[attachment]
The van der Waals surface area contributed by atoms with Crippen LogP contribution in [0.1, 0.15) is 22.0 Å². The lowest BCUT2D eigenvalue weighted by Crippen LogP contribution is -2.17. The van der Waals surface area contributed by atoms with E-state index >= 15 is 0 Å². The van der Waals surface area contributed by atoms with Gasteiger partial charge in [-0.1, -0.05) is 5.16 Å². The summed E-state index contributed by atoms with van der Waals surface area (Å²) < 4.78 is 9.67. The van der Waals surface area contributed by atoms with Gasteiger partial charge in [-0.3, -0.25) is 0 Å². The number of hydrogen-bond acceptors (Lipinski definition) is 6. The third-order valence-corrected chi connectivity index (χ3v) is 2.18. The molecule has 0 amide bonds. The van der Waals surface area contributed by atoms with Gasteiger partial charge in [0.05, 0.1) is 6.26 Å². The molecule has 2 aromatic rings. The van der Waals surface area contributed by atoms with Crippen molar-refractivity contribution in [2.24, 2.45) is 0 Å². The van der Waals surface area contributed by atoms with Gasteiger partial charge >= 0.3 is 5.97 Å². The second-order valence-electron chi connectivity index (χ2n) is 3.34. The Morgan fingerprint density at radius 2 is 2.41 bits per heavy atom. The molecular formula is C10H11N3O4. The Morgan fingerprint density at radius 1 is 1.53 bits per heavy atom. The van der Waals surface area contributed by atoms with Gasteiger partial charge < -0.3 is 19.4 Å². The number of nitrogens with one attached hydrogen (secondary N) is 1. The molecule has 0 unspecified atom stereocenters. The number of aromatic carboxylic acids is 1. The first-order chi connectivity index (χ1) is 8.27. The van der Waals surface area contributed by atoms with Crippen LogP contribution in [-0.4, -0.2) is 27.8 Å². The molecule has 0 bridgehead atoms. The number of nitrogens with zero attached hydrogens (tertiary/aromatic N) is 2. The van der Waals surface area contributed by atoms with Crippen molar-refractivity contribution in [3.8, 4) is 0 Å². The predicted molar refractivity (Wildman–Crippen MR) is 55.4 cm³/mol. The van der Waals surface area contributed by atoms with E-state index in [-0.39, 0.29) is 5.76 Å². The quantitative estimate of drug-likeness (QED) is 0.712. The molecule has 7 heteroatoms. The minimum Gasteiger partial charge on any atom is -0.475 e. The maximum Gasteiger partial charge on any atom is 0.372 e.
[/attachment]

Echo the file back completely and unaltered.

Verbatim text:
The van der Waals surface area contributed by atoms with Crippen LogP contribution in [0.1, 0.15) is 22.0 Å². The lowest BCUT2D eigenvalue weighted by Crippen LogP contribution is -2.17. The van der Waals surface area contributed by atoms with E-state index >= 15 is 0 Å². The van der Waals surface area contributed by atoms with Gasteiger partial charge in [-0.1, -0.05) is 5.16 Å². The summed E-state index contributed by atoms with van der Waals surface area (Å²) < 4.78 is 9.67. The van der Waals surface area contributed by atoms with Gasteiger partial charge in [-0.3, -0.25) is 0 Å². The number of hydrogen-bond acceptors (Lipinski definition) is 6. The third-order valence-corrected chi connectivity index (χ3v) is 2.18. The molecule has 0 amide bonds. The van der Waals surface area contributed by atoms with Gasteiger partial charge in [0.05, 0.1) is 6.26 Å². The molecule has 2 aromatic rings. The van der Waals surface area contributed by atoms with Crippen molar-refractivity contribution in [2.24, 2.45) is 0 Å². The van der Waals surface area contributed by atoms with Gasteiger partial charge >= 0.3 is 5.97 Å². The second-order valence-electron chi connectivity index (χ2n) is 3.34. The Morgan fingerprint density at radius 2 is 2.41 bits per heavy atom. The molecular formula is C10H11N3O4. The Morgan fingerprint density at radius 1 is 1.53 bits per heavy atom. The van der Waals surface area contributed by atoms with Gasteiger partial charge < -0.3 is 19.4 Å². The number of nitrogens with one attached hydrogen (secondary N) is 1. The molecule has 0 unspecified atom stereocenters. The number of aromatic carboxylic acids is 1. The first-order chi connectivity index (χ1) is 8.27. The van der Waals surface area contributed by atoms with Crippen LogP contribution in [-0.4, -0.2) is 27.8 Å². The molecule has 0 bridgehead atoms. The number of nitrogens with zero attached hydrogens (tertiary/aromatic N) is 2. The van der Waals surface area contributed by atoms with Crippen molar-refractivity contribution in [3.8, 4) is 0 Å². The predicted molar refractivity (Wildman–Crippen MR) is 55.4 cm³/mol. The van der Waals surface area contributed by atoms with E-state index in [-0.39, 0.29) is 5.76 Å². The quantitative estimate of drug-likeness (QED) is 0.712. The molecule has 7 heteroatoms. The minimum Gasteiger partial charge on any atom is -0.475 e. The maximum Gasteiger partial charge on any atom is 0.372 e.